I often ponder the thought that each of us is unique, both in body and mind. Yet we continually make mass generalizations of what is “right” or “wrong” for our health, without any respect to individuals. Of course, there are things that are generally good for most people, and I can understand why we fall into the habit of applying those truths to everyone. But I think the single most important key to living a healthy life is knowing your unique situation.
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"Health is a relationship between you and your body."
For example, my workout buddy and I run together several times a week and attend exercise classes one to two times per week. She also lifts weights and does core strength training at home. She stretches every morning, as well as before and after our runs and classes. I would like to say I am as vigilant as her, but I’m not—which is part of the reason she is more fit than I am.
But though she has a stronger core and body in general, she is constantly hurting herself. Not the pushed-too-hard kind of hurting. The “I sat down and now my back is tweaked out” kind. She is a thousand times more careful than I am, yet she is always getting injured.
Another friend has cut most carbs, grains, and sugars out of her diet because when she eats them more than occasionally, she finds that she puts on extra weight. I have been on a low-carb, low-grain, and low-sugar for the better part of a year and it doesn’t affect my weight at all.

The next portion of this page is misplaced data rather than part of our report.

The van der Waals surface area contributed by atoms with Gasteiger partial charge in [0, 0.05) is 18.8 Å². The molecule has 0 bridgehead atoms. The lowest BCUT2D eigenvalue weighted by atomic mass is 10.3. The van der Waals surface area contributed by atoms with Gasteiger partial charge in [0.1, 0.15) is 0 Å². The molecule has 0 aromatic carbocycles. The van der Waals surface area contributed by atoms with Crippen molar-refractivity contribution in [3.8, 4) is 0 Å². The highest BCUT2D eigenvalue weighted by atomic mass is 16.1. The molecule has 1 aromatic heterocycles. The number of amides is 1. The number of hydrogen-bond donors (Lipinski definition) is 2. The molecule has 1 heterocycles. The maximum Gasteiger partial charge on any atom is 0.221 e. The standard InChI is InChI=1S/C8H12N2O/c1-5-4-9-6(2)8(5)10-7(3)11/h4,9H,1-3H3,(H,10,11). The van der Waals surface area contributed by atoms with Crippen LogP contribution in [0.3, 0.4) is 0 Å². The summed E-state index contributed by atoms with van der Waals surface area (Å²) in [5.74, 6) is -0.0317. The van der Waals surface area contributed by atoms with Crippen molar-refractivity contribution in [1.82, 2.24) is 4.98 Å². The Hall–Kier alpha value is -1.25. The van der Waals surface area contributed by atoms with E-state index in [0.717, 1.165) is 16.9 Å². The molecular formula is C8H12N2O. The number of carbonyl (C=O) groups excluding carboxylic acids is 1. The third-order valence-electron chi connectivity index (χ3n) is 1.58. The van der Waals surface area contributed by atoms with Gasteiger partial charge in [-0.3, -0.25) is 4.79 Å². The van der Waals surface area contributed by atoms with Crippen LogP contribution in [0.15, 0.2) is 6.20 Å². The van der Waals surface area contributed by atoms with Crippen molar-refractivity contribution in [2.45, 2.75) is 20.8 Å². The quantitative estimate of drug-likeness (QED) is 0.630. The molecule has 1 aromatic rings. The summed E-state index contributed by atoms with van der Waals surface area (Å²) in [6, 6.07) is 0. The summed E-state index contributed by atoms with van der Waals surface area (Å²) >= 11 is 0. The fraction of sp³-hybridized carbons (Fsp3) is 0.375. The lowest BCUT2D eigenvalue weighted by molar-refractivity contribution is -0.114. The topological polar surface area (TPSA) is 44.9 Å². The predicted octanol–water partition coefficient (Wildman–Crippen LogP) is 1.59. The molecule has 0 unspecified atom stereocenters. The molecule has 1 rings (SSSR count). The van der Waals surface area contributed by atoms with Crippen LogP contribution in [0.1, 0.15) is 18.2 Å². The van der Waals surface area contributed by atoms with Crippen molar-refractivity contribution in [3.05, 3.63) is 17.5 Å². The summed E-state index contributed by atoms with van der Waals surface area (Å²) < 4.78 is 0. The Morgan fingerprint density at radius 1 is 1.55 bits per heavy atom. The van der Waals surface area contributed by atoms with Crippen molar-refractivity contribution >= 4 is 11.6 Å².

One of my roommates can’t eat or drink anything with aspartame in it because it gives him bad migraines. I also get migraines, but aspartame doesn’t have that affect on me—but alcohol does, if I drink more than one. He can drink several and not end up with a headache.
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"Self knowledge is no guarantee of happiness.
But it is on the side of happiness
and can supply the courage to fight for it."
I think as we grow, we learn more about ourselves, and sometimes that includes learning about our health. But too many people rely on the doctor when they are feeling down and out rather than proactively managing their health. I read about an interesting program the other day that is coming out of Henry Kravis’ company, Kohlberg Kravis Roberts. It works with employees to help them recognize and understand their own key health indicators and better manage their health.
Now, I’m lucky enough to have health insurance, but there is certainly no program like this that helps me understand my health. What’s my normal blood pressure? No idea—they never tell me so I assume it’s normal. It’s things like that which I should know but don’t.
What do you think? Is it our doctors’ jobs to essentially fix us when we’re sick, or should they be working to help us understand our own health? Do you know of any other programs out there like KKR’s that work with employees to do this? I’m interested to find out what people know and want to know about their own health.